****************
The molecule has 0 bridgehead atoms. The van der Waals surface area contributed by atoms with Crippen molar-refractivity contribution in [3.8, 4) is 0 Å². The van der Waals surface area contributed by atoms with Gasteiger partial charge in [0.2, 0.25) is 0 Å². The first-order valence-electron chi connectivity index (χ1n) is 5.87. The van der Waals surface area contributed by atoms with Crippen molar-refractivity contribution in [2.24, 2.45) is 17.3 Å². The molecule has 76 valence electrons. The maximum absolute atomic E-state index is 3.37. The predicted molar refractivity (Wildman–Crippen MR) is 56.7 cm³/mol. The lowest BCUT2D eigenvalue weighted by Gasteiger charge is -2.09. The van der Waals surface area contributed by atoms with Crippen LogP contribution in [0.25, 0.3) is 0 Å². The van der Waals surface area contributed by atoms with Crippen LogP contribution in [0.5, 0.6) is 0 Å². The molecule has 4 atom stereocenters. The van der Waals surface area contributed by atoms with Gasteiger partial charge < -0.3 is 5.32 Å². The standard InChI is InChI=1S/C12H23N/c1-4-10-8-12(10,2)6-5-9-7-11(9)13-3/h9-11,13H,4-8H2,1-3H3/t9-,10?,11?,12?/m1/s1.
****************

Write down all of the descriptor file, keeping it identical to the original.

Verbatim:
The molecule has 0 bridgehead atoms. The van der Waals surface area contributed by atoms with Crippen molar-refractivity contribution in [3.8, 4) is 0 Å². The van der Waals surface area contributed by atoms with Gasteiger partial charge in [0.2, 0.25) is 0 Å². The first-order valence-electron chi connectivity index (χ1n) is 5.87. The van der Waals surface area contributed by atoms with Crippen molar-refractivity contribution in [2.24, 2.45) is 17.3 Å². The molecule has 76 valence electrons. The maximum absolute atomic E-state index is 3.37. The predicted molar refractivity (Wildman–Crippen MR) is 56.7 cm³/mol. The lowest BCUT2D eigenvalue weighted by Gasteiger charge is -2.09. The van der Waals surface area contributed by atoms with Crippen LogP contribution in [0.25, 0.3) is 0 Å². The van der Waals surface area contributed by atoms with Crippen LogP contribution in [0.5, 0.6) is 0 Å². The molecule has 4 atom stereocenters. The van der Waals surface area contributed by atoms with Gasteiger partial charge < -0.3 is 5.32 Å². The standard InChI is InChI=1S/C12H23N/c1-4-10-8-12(10,2)6-5-9-7-11(9)13-3/h9-11,13H,4-8H2,1-3H3/t9-,10?,11?,12?/m1/s1.